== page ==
Here is the second of my four-part series on what it takes to be a winning parent when helping your child in sport.
The first part, in case you missed it, can be viewed here.
Step four: Be supportive, don't coach!
Your role on the parent-coach-athlete team is as a Support player with a capital S. You need to be your child's best fan. Unconditionally. Leave the coaching and instruction to the coach. Provide encouragement, support, empathy, transportation, money, help with fund-raisers, etc., but... do not coach! Most parents that get into trouble with their children do so because they forget to remember the important position that they play. Coaching interferes with your role as supporter and fan. The last thing your child needs and wants to hear from you after a disappointing performance or loss is what they did technically or strategically wrong. Keep your role as a parent on the team separate from that as coach, and, if by necessity you actually get stuck in the almost no-win position of having to coach your child, try to maintain this separation of roles (i.e. on the deck, field or court say, "Now I'm talking to you as a coach", at home say, "Now I'm talking to you as a parent"). Don't parent when you coach and don't coach at home when you're supposed to be parenting.
Step five: Help make the sport fun for your child
It's a time proven principle of peak performance that the more fun an athlete is having, the more they will learn and the better they will perform. Fun must be present for peak performance to happen at every level of sports from youth to world class competitor. When a child stops having fun and begins to dread practice or competition, it's time for you as a parent to become concerned. When the sport or game becomes too serious, athletes have a tendency to burn out and become susceptible to repetitive performance problems. An easy rule of thumb: If your child is not enjoying what they are doing, nor loving the heck out of it, investigate! What is going on that's preventing them from having fun? Is it the coaching? The pressure? Is it you? Keep in mind that being in a highly competitive program does not mean that there is no room for fun. The child that continues to play long after the fun is going will soon become a drop out statistic.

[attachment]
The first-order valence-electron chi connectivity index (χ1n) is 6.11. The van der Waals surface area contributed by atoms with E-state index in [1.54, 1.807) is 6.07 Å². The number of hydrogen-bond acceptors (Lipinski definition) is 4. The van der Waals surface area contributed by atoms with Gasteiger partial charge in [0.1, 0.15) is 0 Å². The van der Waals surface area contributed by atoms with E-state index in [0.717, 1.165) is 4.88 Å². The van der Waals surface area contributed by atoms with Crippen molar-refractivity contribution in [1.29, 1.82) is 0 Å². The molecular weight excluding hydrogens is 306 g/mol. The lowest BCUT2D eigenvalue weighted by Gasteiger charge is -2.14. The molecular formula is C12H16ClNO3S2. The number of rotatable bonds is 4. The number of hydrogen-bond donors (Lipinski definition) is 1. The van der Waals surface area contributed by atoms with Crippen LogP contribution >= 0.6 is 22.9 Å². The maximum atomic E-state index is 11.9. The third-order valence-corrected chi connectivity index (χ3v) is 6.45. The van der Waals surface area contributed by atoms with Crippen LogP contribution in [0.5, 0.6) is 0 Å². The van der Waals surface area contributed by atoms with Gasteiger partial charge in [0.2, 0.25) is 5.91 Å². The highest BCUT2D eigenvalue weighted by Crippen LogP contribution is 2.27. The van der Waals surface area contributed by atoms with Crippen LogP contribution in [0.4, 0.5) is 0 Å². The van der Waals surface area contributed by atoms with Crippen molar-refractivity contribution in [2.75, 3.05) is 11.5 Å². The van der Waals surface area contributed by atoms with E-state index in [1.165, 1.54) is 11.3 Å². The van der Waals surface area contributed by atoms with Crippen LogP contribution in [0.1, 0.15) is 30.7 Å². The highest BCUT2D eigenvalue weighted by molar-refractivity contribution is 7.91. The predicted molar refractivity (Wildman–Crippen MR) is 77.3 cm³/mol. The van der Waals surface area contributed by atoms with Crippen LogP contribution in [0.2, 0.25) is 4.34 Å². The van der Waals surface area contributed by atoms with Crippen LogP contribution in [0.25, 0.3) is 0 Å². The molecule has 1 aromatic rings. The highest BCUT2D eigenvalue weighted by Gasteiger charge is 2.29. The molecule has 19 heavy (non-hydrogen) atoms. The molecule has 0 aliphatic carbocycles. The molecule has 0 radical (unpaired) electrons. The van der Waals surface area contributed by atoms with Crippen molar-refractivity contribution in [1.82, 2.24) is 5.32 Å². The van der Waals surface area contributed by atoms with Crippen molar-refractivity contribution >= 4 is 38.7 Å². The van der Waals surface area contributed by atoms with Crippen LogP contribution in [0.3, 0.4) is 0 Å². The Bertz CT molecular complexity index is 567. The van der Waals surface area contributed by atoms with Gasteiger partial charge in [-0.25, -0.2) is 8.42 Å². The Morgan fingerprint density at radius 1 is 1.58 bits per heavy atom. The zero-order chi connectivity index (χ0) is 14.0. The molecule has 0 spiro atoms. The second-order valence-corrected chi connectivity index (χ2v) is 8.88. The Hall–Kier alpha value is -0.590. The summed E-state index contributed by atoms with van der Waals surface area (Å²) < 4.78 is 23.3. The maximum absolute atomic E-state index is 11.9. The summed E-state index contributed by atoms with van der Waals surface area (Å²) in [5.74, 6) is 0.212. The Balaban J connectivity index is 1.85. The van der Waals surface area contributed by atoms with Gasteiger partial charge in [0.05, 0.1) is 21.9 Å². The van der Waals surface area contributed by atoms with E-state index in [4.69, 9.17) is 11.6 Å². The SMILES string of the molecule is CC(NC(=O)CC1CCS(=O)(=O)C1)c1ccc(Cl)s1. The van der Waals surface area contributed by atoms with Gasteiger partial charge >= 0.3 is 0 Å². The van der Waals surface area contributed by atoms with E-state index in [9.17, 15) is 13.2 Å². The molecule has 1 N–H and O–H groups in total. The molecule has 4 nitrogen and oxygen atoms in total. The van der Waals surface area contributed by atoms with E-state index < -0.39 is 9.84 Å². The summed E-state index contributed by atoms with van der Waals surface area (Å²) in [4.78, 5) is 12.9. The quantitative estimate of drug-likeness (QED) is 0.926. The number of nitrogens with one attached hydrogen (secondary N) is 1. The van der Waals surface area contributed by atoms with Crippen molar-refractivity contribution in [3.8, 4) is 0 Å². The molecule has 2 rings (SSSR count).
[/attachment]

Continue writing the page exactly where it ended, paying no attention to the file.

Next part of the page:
Step six: Whose goal is it? It's your child's sport!
Number five leads us to a very important question. Why is your child participating in the sport? Are they doing it because they want to, for THEM, or because of YOU? When they have problems in their sport, do you talk about them as "OUR" problems, i.e., "our jump isn't high enough", "we're having trouble with our flip turn" , etc? Are they playing because they don't want to disappoint you, because they know how important the sport is to YOU? Are they playing for rewards and "bonuses" that YOU give out? Are their goals and aspirations YOURS or THEIRS? How invested are YOU in their success and failure? If they are competing to please you or for your vicarious glory, then they are in it for the wrong reasons. Further, if they stay involved for you, ultimately everyone will lose. It is quite normal and healthy to want your child to excel and be as successful as possible. But, you cannot make this happen by pressuring them with your expectations or by using guilt or bribery to keep them involved. If they have their own reasons and own goals for participating, they will be far more motivated to excel and therefore far more successful.